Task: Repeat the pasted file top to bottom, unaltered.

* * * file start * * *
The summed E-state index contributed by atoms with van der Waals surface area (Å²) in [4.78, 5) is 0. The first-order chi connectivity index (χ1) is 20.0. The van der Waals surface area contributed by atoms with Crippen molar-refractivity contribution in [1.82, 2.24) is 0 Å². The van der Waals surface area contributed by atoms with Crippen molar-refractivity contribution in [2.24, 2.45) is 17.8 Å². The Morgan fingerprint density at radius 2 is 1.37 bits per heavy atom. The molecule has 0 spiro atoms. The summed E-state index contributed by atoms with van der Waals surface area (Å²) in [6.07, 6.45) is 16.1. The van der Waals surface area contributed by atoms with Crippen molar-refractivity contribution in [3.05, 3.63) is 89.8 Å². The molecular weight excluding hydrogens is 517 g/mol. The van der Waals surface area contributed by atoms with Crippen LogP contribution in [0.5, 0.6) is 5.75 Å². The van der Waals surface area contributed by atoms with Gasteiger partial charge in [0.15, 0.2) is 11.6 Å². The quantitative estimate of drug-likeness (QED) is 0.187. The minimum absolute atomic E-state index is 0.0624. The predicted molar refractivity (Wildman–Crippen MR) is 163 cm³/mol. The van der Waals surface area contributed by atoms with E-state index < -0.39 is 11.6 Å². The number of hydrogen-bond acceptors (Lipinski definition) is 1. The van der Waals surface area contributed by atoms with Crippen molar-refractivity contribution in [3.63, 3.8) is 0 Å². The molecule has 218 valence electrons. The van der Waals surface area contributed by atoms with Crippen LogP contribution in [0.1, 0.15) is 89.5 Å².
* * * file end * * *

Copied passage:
The summed E-state index contributed by atoms with van der Waals surface area (Å²) in [4.78, 5) is 0. The first-order chi connectivity index (χ1) is 20.0. The van der Waals surface area contributed by atoms with Crippen molar-refractivity contribution in [1.82, 2.24) is 0 Å². The van der Waals surface area contributed by atoms with Crippen molar-refractivity contribution in [2.24, 2.45) is 17.8 Å². The Morgan fingerprint density at radius 2 is 1.37 bits per heavy atom. The molecule has 0 spiro atoms. The summed E-state index contributed by atoms with van der Waals surface area (Å²) in [6.07, 6.45) is 16.1. The van der Waals surface area contributed by atoms with Crippen molar-refractivity contribution in [3.05, 3.63) is 89.8 Å². The molecular weight excluding hydrogens is 517 g/mol. The van der Waals surface area contributed by atoms with Crippen LogP contribution in [0.5, 0.6) is 5.75 Å². The van der Waals surface area contributed by atoms with Gasteiger partial charge in [0.15, 0.2) is 11.6 Å². The quantitative estimate of drug-likeness (QED) is 0.187. The minimum absolute atomic E-state index is 0.0624. The predicted molar refractivity (Wildman–Crippen MR) is 163 cm³/mol. The van der Waals surface area contributed by atoms with E-state index < -0.39 is 11.6 Å². The number of hydrogen-bond acceptors (Lipinski definition) is 1. The van der Waals surface area contributed by atoms with Crippen molar-refractivity contribution in [3.63, 3.8) is 0 Å². The molecule has 218 valence electrons. The van der Waals surface area contributed by atoms with Crippen LogP contribution in [0.1, 0.15) is 89.5 Å².